flexor hallucis longus


Also found in: Acronyms.

flexor hallucis longus

the muscle that flexes the great toe. It is particularly active during the toe-off phase of walking when the body is propelled forward of the stance leg and the great toe is the last part of the foot to leave the ground. It can also contribute to plantarflexion of the foot at the ankle joint. It is innervated by the tibial nerve.

flexor hallucis longus

; FHL extrinsic foot muscle, within deep compartment of lower-leg posterior muscle group
  • origin from posterior part of fibula distal to origin of soleus; its tendon runs obliquely down lower leg passing behind medial malleolus, under sustentaculum tali and thence into third layer of sole of foot

  • insertion into plantar aspect of distal phalanx of hallux

  • nerve supply tibial nerve

  • action flexion of metatarsophalangeal and interphalangeal joints of the hallux; assisting ankle plantarflexion, especially at toe off, and during running

References in periodicals archive ?
Flexor hallucis longus tendinopathy in dancers is surgically approached medially.
Signs of inflammation in the flexor hallucis longus sheath and osteochondral lesions of the anterior talar dome were viewed on the MRI.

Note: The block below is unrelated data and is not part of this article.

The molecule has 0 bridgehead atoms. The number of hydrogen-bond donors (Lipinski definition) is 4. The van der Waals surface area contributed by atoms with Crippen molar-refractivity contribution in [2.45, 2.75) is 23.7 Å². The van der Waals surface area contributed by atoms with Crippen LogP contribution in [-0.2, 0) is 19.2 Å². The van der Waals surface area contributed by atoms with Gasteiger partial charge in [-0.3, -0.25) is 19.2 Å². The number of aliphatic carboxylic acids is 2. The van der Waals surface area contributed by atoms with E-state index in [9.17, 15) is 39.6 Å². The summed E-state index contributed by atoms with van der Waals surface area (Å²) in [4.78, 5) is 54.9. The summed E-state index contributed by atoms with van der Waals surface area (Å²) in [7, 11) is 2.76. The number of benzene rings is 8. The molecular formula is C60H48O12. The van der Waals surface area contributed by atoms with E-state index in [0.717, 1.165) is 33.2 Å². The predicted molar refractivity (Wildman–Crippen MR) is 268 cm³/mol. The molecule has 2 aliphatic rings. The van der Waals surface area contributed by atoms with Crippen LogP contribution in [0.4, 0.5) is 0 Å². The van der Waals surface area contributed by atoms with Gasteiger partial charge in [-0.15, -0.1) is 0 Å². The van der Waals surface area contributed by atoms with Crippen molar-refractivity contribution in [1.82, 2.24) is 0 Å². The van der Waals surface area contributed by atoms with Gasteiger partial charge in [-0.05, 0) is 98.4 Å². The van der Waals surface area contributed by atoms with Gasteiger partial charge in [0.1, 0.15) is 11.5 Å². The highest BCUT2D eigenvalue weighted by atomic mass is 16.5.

Tendinitis of the flexor hallucis longus and posterior impingement of the ankle are familiar to the orthopedic surgeon who treats professional dancers.
Results of operative treatment of posterior ankle impingement syndrome and flexor hallucis longus tendinopathy in dancers: a systematic review.
Divide the master knot of Henry at the junction of flexor digitorum longus and flexor hallucis longus below the navicular bone.
So-called "dancer's tendonitis," which affects the flexor hallucis longus tendon, is a common problem in ballet.
Because of its location between the medial and lateral talar tubercles, inflammatory changes may be seen in the flexor hallucis longus tendon in patients with os trigonum syndrome.
Insercion Flexor Digitorum Longus / Flexor Hallucis Longus.
ankle impingement syndrome (PAIS) or flexor hallucis longus tendinopathy (FHL tendinopathy).
We performed peroneus brevis tendon transfer in 11 cases, and flexor hallucis longus tendon transfer in 9 cases.
The tarsal tunnel is bordered by the calcaneus, medial malleolus, talus, and flexor retinaculum, and houses the posterior tibial nerve, artery and vein, the tibialis posterior and the tendons and muscles of the flexor digitorum longus and flexor hallucis longus.

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